Martin Carr reviews the third episode of American Gods season 3…
With news that this season is getting slayed by critics, while fans are apparently abandoning ship like their life depended on it, episode three brings hope. Something approaching a coherent storyline is starting to kick in and visual confidence is being restored. Whether that is due to a burgeoning relationship between Shadow and Marguerite, or Laura Moon’s foulmouthed further adventures, things are definitely improving.
Ian McShane remains the bedrock of this show, brandishing shabby chic alongside sartorial elegance dependent upon the occasion. Meanwhile Yetide Badaki dominates every scene even from the relative distance of a magazine cover. Between them and Emily Browning there is some serious three-way scenery chewing, which only adds to the attitude. Ashley Reyes is also making an understated impression as Odin’s enabler Cordelia, bringing contemporary sass alongside daughterly concern.
By referencing elements of Robert Egger’s staggering debut, The Witch in its opening minutes, American Gods suddenly feels compelling again. That it then side tracks into purgatory by way of God’s waiting room allows creators room for visual invention and character progression. An opportunity that finally gives audiences a way in through an emotional connection to Laura Moon, mixing retro audio-visual equipment alongside some VFX circa 2020.
Her belligerence, antagonism and single finger salute to anyone offering help makes her emotionally barren. That Laura literally has to go to hell and back before learning a life lesson might seem heavy handed, but is just what this show needed. Up until now season 3 has been running on fumes, propped up by solid character turns in need of direction. Whistles and bells only distract for a little while, before audiences get savvy and leave well alone. By providing an emotional connection through story and character, this show may yet be redeemed.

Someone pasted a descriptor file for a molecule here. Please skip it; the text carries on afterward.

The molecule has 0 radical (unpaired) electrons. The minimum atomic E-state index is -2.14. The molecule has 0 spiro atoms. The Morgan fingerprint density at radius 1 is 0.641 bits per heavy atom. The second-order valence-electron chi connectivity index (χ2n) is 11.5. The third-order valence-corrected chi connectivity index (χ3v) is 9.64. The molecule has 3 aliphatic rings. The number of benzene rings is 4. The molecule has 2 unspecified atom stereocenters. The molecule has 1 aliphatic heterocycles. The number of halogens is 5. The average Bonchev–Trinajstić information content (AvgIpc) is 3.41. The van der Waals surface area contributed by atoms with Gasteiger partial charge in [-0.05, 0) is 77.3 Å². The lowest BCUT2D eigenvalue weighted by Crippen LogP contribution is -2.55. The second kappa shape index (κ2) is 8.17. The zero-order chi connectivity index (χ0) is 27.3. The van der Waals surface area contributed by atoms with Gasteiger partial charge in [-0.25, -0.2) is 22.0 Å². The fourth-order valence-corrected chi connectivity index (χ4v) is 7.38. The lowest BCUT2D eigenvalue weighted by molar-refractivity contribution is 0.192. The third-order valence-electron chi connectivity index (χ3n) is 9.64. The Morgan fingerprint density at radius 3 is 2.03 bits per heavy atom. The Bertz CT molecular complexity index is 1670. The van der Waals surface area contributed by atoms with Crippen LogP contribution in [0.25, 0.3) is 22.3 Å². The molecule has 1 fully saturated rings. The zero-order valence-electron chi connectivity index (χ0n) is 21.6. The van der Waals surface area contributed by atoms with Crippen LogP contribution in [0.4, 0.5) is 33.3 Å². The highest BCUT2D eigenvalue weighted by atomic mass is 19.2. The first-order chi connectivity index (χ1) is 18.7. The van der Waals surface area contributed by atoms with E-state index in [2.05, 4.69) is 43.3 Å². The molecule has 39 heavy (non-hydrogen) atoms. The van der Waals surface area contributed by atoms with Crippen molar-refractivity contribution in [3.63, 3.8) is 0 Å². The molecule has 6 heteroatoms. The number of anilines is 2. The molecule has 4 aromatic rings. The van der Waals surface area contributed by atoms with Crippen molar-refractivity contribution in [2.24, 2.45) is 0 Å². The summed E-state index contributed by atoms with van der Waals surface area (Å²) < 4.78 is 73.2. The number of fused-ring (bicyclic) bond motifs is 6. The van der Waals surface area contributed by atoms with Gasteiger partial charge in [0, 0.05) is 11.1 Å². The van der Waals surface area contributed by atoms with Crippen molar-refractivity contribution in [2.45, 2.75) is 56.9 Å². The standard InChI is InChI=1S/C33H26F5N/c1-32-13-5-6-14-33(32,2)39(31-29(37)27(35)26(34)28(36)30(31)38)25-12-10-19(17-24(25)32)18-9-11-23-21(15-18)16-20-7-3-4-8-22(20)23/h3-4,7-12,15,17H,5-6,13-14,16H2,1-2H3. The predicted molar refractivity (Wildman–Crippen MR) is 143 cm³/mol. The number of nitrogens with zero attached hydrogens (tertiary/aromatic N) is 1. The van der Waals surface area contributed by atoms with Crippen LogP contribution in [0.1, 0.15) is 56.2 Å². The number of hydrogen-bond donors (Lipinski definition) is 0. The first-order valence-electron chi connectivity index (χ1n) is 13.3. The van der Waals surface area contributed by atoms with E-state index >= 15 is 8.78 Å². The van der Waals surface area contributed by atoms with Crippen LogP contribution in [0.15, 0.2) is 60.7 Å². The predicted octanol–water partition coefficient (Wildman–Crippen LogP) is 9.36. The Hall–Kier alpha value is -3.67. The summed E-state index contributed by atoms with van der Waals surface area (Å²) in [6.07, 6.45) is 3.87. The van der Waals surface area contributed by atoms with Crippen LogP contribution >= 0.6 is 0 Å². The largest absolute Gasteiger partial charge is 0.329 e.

As it visually alludes to empowerment both through race and gender American Gods also has something of worth to say about social issues. Bilquis is the embodiment of this alongside Laura in her desire to be recognised as universally relevant. By personifying pivotal black women throughout history, in what some might consider to be a visual flourish rather than pertinent point this is starting to feel like the American Gods of old. Bold, brash and subversive in its use of imagination, rather than ticking over in neutral and going through the motions.
With the addition of Blythe Danner’s Demeter, we also have someone who can go toe to toe with Ian McShane and not be overshadowed. His lascivious charm and roguish advances are more than matched by her savvy indifference. In the few scenes they share his persona is kept in check and tempered by an actress of distinction. It also offers a moment to step back from the visual assault which defines American Gods and reflect for a moment. Not only does this episode potentially suggest a return to form, but also gives the diehard fans who remain something worth investing in.